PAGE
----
Investor protection still fragmented and complex, says investor advocate

Investor protection still fragmented and complex, says investor advocate

Investor protection still fragmented and complex, says investor advocate

Last month, the province of Ontario made progress with regard to investor protection on several fronts. Aside from launching a thirty-day consultation on the regulation of financial planners by the Ontario Ministry of Finance, the province’s securities commission has released a draft of its priorities for the fiscal year 2017-2018, which include several promises to enhance enforcement and regulation.

But such consultations are not enough for Kenmar Associates. In a recently prepared report, the investor advocacy group called out governments and regulators that “kick key decisions down the road by consulting … for decades.”

“Like 2017, this past quarter showed no substantive progress for investor protection,” the group said. A top concern was the use of internal bank ombudsmen rather than the Ombudsman for Banking Services and Investments (OBSI), which reportedly costs Canadians millions.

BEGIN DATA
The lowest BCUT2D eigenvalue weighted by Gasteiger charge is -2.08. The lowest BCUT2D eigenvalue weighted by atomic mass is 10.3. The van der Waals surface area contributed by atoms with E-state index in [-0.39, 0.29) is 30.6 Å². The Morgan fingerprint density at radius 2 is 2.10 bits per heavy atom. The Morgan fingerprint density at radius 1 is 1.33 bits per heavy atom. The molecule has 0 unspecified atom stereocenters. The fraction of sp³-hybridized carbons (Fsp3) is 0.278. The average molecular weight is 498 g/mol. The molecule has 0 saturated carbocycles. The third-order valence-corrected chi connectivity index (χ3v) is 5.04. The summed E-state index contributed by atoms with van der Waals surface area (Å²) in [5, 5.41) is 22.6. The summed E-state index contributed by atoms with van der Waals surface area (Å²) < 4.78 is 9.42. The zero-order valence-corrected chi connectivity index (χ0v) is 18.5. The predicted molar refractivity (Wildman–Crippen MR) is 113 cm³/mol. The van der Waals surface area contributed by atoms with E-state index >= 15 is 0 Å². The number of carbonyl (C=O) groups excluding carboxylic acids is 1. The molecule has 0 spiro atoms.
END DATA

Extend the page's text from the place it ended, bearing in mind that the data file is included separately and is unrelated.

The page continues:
The group also hit out at unfair compensation practices that hurt investors. That included an estimated $190,000,000 a year in trailer commissions that it said is being paid to discount brokers in the absence of guidance from the Investment Industry Regulatory Organization of Canada (IIROC). Another issue: advice-skewing compensation models uncovered by the Canadian Securities Administrators (CSA), IIROC, and Mutual Fund Dealers Association of Canada (MFDA) more than a year ago “with zero action to date.”

It also spoke out against risky investment products. Aside from a delayed crackdown on syndicated mortgages in Ontario, the group expressed concerns over the potential exposure of retail investors to alternative funds, which they said should be called “non-conventional mutual funds” to more accurately reflect the risks they would present to investors.

“We note that alternative funds would be regulated under current mutual-fund sales practices, which is worrisome especially if the funds have higher trailers or other sales incentives,” the group said.

The report also slammed regulators for dragging their heels on regulations to protect investors, which include:

  • The CSA “waffling” on the issue of embedded mutual-fund trailers;
  • An absence of action or additional details from Alberta, Quebec, and Manitoba securities regulators on targeted reforms they announced in May 2017; and
  • The abandonment of the best-interest standard by a majority of CSA regulators.

However, it did acknowledge some good news for investors. Aside from a government promise to strengthen the Financial Consumer Agency of Canada through new legislation, the OSC has added teeth to protections laid out in its whistleblower program by creating a civil cause of action for reprisals.

 

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